Industry, environmentalists mull 'fracking' rules
CHICAGO (AP) — Leases have been signed on tens of thousands of acres in southern Illinois. Studies have hinted at the potential economic payoff of drilling for oil and gas deposits deep underground. But so far, oil and gas companies have held off on high-volume hydraulic fracturing in Illinois because the state lacks ground rules for the industry.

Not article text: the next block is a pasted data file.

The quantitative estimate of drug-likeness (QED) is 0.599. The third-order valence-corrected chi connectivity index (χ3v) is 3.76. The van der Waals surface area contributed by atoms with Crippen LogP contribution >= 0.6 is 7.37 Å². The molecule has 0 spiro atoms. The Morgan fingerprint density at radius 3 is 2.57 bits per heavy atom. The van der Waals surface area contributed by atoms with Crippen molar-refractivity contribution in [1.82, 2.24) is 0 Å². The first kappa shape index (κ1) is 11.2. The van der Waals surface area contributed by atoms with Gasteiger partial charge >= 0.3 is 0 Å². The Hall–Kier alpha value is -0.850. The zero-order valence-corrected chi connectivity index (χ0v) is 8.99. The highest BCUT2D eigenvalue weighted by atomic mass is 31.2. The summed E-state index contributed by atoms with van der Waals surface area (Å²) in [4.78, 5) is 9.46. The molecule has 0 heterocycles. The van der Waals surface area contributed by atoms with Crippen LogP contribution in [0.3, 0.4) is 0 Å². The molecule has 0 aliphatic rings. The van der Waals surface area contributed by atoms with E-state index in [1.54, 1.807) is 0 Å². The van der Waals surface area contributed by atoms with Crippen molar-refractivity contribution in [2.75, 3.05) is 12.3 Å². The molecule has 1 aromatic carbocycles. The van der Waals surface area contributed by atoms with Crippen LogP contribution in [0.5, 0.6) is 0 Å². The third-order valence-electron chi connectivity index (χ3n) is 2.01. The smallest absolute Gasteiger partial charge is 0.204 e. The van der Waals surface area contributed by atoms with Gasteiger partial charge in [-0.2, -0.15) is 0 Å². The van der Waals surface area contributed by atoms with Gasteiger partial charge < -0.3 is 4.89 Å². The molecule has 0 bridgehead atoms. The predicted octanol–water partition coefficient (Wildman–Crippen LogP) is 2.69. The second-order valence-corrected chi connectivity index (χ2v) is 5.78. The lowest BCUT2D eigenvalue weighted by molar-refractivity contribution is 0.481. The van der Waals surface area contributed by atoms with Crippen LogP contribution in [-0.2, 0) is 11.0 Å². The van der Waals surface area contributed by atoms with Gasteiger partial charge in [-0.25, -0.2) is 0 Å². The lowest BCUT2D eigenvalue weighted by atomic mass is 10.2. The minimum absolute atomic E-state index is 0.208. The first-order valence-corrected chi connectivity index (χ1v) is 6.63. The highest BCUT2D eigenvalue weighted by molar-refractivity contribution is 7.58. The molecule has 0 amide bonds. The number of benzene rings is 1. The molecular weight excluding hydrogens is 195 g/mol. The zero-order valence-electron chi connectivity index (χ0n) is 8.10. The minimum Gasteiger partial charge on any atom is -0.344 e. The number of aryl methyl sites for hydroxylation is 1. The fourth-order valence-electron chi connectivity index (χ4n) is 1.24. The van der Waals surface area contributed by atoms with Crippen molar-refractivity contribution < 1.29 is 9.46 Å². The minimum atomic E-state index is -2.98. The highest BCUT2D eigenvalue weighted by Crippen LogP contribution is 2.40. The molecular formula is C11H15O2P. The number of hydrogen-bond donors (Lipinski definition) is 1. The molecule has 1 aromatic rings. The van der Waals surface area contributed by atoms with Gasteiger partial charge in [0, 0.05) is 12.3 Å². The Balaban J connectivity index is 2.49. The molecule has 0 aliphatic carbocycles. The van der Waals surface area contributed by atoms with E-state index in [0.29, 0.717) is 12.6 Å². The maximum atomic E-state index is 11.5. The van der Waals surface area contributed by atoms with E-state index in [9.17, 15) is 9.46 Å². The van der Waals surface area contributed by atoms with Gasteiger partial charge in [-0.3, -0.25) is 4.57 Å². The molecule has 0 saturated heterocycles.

That could change under a regulatory bill being negotiated by officials from industry and agriculture, environmentalists, lawmakers and Attorney General Lisa Madigan. The bill, which would address everything from chemical disclosure to air and water pollution, could be introduced as soon as this week if the parties agree on the final language.
"From an industry perspective, they're not going to invest millions of dollars in Illinois if they don't know the regulations," said Mark Denzler, vice president of the Illinois Manufacturers' Association, which joined petroleum and transportation advocates and unions to form a coalition pushing for fracking regulations.
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